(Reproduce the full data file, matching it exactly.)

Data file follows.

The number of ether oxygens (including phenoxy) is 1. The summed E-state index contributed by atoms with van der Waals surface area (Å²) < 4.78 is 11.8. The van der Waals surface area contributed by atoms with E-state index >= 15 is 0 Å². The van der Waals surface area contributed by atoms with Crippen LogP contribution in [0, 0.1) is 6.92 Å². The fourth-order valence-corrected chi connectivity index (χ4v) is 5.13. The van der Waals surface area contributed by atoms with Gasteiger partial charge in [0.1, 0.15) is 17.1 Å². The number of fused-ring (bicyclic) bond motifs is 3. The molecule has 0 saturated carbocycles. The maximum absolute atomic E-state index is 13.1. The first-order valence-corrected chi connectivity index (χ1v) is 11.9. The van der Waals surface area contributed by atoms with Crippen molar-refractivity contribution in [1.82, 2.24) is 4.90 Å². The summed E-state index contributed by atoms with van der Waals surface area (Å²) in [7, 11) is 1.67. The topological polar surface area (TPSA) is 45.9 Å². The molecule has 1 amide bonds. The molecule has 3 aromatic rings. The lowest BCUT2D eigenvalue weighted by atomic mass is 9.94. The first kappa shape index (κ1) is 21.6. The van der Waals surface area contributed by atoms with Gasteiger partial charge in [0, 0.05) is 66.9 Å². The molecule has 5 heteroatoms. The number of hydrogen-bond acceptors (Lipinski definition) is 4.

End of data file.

The number of ether oxygens (including phenoxy) is 1. The summed E-state index contributed by atoms with van der Waals surface area (Å²) < 4.78 is 11.8. The van der Waals surface area contributed by atoms with E-state index >= 15 is 0 Å². The van der Waals surface area contributed by atoms with Crippen LogP contribution in [0, 0.1) is 6.92 Å². The fourth-order valence-corrected chi connectivity index (χ4v) is 5.13. The van der Waals surface area contributed by atoms with Gasteiger partial charge in [0.1, 0.15) is 17.1 Å². The number of fused-ring (bicyclic) bond motifs is 3. The molecule has 0 saturated carbocycles. The maximum absolute atomic E-state index is 13.1. The first-order valence-corrected chi connectivity index (χ1v) is 11.9. The van der Waals surface area contributed by atoms with Crippen molar-refractivity contribution in [1.82, 2.24) is 4.90 Å². The summed E-state index contributed by atoms with van der Waals surface area (Å²) in [7, 11) is 1.67. The topological polar surface area (TPSA) is 45.9 Å². The molecule has 1 amide bonds. The molecule has 3 aromatic rings. The lowest BCUT2D eigenvalue weighted by atomic mass is 9.94. The first kappa shape index (κ1) is 21.6. The van der Waals surface area contributed by atoms with Gasteiger partial charge in [0, 0.05) is 66.9 Å². The molecule has 5 heteroatoms. The number of hydrogen-bond acceptors (Lipinski definition) is 4.